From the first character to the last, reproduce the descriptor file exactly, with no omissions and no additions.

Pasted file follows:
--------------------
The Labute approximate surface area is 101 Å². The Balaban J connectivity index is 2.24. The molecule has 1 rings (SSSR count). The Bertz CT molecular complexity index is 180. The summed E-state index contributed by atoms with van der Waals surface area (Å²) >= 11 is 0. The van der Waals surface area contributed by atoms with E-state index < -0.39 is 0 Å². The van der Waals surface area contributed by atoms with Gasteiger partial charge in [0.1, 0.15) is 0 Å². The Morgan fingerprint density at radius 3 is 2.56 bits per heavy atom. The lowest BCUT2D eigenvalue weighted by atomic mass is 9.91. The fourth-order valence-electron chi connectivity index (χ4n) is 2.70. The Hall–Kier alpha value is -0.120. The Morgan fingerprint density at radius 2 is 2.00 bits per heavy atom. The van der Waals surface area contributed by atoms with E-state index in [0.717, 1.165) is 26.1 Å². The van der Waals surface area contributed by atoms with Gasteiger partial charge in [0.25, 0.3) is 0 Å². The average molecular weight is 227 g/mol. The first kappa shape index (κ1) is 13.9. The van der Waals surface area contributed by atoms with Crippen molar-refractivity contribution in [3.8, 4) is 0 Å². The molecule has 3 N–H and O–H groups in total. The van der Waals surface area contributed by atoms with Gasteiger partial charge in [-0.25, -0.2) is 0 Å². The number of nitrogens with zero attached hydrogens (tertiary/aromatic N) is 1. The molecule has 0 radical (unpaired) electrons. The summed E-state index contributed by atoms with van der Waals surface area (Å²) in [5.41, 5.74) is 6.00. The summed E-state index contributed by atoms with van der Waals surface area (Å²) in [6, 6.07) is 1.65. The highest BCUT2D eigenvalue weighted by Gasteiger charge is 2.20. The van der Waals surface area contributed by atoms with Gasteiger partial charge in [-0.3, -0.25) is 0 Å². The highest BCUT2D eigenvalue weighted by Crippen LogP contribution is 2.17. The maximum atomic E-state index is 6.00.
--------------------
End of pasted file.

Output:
The Labute approximate surface area is 101 Å². The Balaban J connectivity index is 2.24. The molecule has 1 rings (SSSR count). The Bertz CT molecular complexity index is 180. The summed E-state index contributed by atoms with van der Waals surface area (Å²) >= 11 is 0. The van der Waals surface area contributed by atoms with E-state index < -0.39 is 0 Å². The van der Waals surface area contributed by atoms with Gasteiger partial charge in [0.1, 0.15) is 0 Å². The Morgan fingerprint density at radius 3 is 2.56 bits per heavy atom. The lowest BCUT2D eigenvalue weighted by atomic mass is 9.91. The fourth-order valence-electron chi connectivity index (χ4n) is 2.70. The Hall–Kier alpha value is -0.120. The Morgan fingerprint density at radius 2 is 2.00 bits per heavy atom. The van der Waals surface area contributed by atoms with E-state index in [0.717, 1.165) is 26.1 Å². The van der Waals surface area contributed by atoms with Gasteiger partial charge in [0.25, 0.3) is 0 Å². The average molecular weight is 227 g/mol. The first kappa shape index (κ1) is 13.9. The van der Waals surface area contributed by atoms with Crippen molar-refractivity contribution in [3.8, 4) is 0 Å². The molecule has 3 N–H and O–H groups in total. The van der Waals surface area contributed by atoms with Gasteiger partial charge in [-0.25, -0.2) is 0 Å². The number of nitrogens with zero attached hydrogens (tertiary/aromatic N) is 1. The molecule has 0 radical (unpaired) electrons. The summed E-state index contributed by atoms with van der Waals surface area (Å²) in [5.41, 5.74) is 6.00. The summed E-state index contributed by atoms with van der Waals surface area (Å²) in [6, 6.07) is 1.65. The highest BCUT2D eigenvalue weighted by Gasteiger charge is 2.20. The van der Waals surface area contributed by atoms with Gasteiger partial charge in [-0.3, -0.25) is 0 Å². The highest BCUT2D eigenvalue weighted by Crippen LogP contribution is 2.17. The maximum atomic E-state index is 6.00.